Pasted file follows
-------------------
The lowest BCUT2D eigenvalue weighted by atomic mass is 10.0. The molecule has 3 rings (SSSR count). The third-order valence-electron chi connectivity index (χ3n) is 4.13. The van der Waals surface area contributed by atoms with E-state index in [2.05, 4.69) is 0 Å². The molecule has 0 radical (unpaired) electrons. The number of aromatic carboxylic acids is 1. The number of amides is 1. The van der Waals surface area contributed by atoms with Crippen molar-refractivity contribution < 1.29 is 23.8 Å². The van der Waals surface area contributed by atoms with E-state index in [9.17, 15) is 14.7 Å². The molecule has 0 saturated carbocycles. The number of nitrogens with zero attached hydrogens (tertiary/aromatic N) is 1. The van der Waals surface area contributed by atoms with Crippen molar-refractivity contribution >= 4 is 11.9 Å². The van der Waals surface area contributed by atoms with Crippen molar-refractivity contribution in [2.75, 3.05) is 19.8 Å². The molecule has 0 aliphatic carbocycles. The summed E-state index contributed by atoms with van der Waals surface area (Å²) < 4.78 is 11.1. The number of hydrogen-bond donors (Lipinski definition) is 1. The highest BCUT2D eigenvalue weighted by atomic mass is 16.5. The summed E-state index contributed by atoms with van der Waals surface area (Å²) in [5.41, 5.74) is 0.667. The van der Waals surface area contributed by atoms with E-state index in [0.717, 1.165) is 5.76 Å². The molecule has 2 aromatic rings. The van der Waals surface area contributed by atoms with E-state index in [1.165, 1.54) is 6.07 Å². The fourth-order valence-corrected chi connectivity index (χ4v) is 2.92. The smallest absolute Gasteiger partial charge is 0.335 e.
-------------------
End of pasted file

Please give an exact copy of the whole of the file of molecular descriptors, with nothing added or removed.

The lowest BCUT2D eigenvalue weighted by atomic mass is 10.0. The molecule has 3 rings (SSSR count). The third-order valence-electron chi connectivity index (χ3n) is 4.13. The van der Waals surface area contributed by atoms with E-state index in [2.05, 4.69) is 0 Å². The molecule has 0 radical (unpaired) electrons. The number of aromatic carboxylic acids is 1. The number of amides is 1. The van der Waals surface area contributed by atoms with Crippen molar-refractivity contribution < 1.29 is 23.8 Å². The van der Waals surface area contributed by atoms with E-state index in [9.17, 15) is 14.7 Å². The molecule has 0 saturated carbocycles. The number of nitrogens with zero attached hydrogens (tertiary/aromatic N) is 1. The van der Waals surface area contributed by atoms with Crippen molar-refractivity contribution >= 4 is 11.9 Å². The van der Waals surface area contributed by atoms with Crippen molar-refractivity contribution in [2.75, 3.05) is 19.8 Å². The molecule has 0 aliphatic carbocycles. The summed E-state index contributed by atoms with van der Waals surface area (Å²) < 4.78 is 11.1. The number of hydrogen-bond donors (Lipinski definition) is 1. The highest BCUT2D eigenvalue weighted by atomic mass is 16.5. The summed E-state index contributed by atoms with van der Waals surface area (Å²) in [5.41, 5.74) is 0.667. The van der Waals surface area contributed by atoms with E-state index in [0.717, 1.165) is 5.76 Å². The molecule has 2 aromatic rings. The van der Waals surface area contributed by atoms with E-state index in [1.165, 1.54) is 6.07 Å². The fourth-order valence-corrected chi connectivity index (χ4v) is 2.92. The smallest absolute Gasteiger partial charge is 0.335 e.